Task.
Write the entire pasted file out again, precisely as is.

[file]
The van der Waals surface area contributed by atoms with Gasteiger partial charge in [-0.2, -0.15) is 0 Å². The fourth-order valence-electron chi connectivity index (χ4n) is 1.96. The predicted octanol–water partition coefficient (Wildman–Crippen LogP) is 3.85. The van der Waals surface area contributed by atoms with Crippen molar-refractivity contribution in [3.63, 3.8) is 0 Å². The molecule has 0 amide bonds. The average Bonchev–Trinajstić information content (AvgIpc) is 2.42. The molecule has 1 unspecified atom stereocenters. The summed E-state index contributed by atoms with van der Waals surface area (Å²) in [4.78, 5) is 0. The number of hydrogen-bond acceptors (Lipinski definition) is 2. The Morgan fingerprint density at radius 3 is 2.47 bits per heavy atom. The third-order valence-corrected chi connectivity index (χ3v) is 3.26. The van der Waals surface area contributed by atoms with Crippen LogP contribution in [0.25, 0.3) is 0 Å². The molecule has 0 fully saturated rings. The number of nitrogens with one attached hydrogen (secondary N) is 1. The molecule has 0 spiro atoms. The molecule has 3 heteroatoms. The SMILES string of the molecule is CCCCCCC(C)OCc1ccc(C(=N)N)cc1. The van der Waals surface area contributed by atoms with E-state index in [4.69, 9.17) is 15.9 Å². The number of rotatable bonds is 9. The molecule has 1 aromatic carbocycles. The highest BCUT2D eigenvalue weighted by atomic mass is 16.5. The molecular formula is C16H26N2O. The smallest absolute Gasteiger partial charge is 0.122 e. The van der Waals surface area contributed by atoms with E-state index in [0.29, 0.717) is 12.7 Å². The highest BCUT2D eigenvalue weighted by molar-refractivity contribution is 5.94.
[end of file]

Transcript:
The van der Waals surface area contributed by atoms with Gasteiger partial charge in [-0.2, -0.15) is 0 Å². The fourth-order valence-electron chi connectivity index (χ4n) is 1.96. The predicted octanol–water partition coefficient (Wildman–Crippen LogP) is 3.85. The van der Waals surface area contributed by atoms with Crippen molar-refractivity contribution in [3.63, 3.8) is 0 Å². The molecule has 0 amide bonds. The average Bonchev–Trinajstić information content (AvgIpc) is 2.42. The molecule has 1 unspecified atom stereocenters. The summed E-state index contributed by atoms with van der Waals surface area (Å²) in [4.78, 5) is 0. The number of hydrogen-bond acceptors (Lipinski definition) is 2. The Morgan fingerprint density at radius 3 is 2.47 bits per heavy atom. The third-order valence-corrected chi connectivity index (χ3v) is 3.26. The van der Waals surface area contributed by atoms with Crippen LogP contribution in [0.25, 0.3) is 0 Å². The molecule has 0 fully saturated rings. The number of nitrogens with one attached hydrogen (secondary N) is 1. The molecule has 0 spiro atoms. The molecule has 3 heteroatoms. The SMILES string of the molecule is CCCCCCC(C)OCc1ccc(C(=N)N)cc1. The van der Waals surface area contributed by atoms with E-state index in [4.69, 9.17) is 15.9 Å². The number of rotatable bonds is 9. The molecule has 1 aromatic carbocycles. The highest BCUT2D eigenvalue weighted by atomic mass is 16.5. The molecular formula is C16H26N2O. The smallest absolute Gasteiger partial charge is 0.122 e. The van der Waals surface area contributed by atoms with E-state index in [0.29, 0.717) is 12.7 Å². The highest BCUT2D eigenvalue weighted by molar-refractivity contribution is 5.94.